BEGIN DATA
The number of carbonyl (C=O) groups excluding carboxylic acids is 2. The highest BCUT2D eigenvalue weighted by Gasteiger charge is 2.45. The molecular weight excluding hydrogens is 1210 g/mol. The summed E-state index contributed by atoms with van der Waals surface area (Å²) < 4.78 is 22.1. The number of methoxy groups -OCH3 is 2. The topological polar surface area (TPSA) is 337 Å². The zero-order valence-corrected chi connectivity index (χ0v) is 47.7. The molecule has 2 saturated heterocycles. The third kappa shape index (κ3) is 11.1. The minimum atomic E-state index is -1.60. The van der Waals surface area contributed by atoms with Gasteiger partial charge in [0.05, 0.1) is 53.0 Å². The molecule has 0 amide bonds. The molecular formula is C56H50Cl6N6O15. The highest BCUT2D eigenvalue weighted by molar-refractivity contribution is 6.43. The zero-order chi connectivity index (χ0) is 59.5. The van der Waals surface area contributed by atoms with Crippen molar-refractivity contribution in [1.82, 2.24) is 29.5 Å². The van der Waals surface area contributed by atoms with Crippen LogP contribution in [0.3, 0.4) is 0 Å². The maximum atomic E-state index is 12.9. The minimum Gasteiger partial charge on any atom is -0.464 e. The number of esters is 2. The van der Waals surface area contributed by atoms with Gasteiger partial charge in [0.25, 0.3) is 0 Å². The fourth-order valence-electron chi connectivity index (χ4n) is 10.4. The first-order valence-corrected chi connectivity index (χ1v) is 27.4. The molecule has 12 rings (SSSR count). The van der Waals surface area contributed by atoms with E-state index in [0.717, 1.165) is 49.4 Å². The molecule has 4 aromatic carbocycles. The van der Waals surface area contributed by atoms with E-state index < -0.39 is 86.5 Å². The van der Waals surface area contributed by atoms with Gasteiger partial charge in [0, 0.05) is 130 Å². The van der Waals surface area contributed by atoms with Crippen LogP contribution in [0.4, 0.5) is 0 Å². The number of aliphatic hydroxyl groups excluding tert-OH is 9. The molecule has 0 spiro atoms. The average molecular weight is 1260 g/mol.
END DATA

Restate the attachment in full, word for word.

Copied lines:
The number of carbonyl (C=O) groups excluding carboxylic acids is 2. The highest BCUT2D eigenvalue weighted by Gasteiger charge is 2.45. The molecular weight excluding hydrogens is 1210 g/mol. The summed E-state index contributed by atoms with van der Waals surface area (Å²) < 4.78 is 22.1. The number of methoxy groups -OCH3 is 2. The topological polar surface area (TPSA) is 337 Å². The zero-order valence-corrected chi connectivity index (χ0v) is 47.7. The molecule has 2 saturated heterocycles. The third kappa shape index (κ3) is 11.1. The minimum atomic E-state index is -1.60. The van der Waals surface area contributed by atoms with Gasteiger partial charge in [0.05, 0.1) is 53.0 Å². The molecule has 0 amide bonds. The molecular formula is C56H50Cl6N6O15. The highest BCUT2D eigenvalue weighted by molar-refractivity contribution is 6.43. The zero-order chi connectivity index (χ0) is 59.5. The van der Waals surface area contributed by atoms with Crippen molar-refractivity contribution in [1.82, 2.24) is 29.5 Å². The van der Waals surface area contributed by atoms with Crippen LogP contribution in [0.3, 0.4) is 0 Å². The maximum atomic E-state index is 12.9. The minimum Gasteiger partial charge on any atom is -0.464 e. The number of esters is 2. The van der Waals surface area contributed by atoms with Gasteiger partial charge in [0.25, 0.3) is 0 Å². The fourth-order valence-electron chi connectivity index (χ4n) is 10.4. The first-order valence-corrected chi connectivity index (χ1v) is 27.4. The molecule has 12 rings (SSSR count). The van der Waals surface area contributed by atoms with E-state index in [0.717, 1.165) is 49.4 Å². The molecule has 4 aromatic carbocycles. The van der Waals surface area contributed by atoms with E-state index < -0.39 is 86.5 Å². The van der Waals surface area contributed by atoms with Gasteiger partial charge in [0, 0.05) is 130 Å². The van der Waals surface area contributed by atoms with Crippen LogP contribution in [0.4, 0.5) is 0 Å². The number of aliphatic hydroxyl groups excluding tert-OH is 9. The molecule has 0 spiro atoms. The average molecular weight is 1260 g/mol.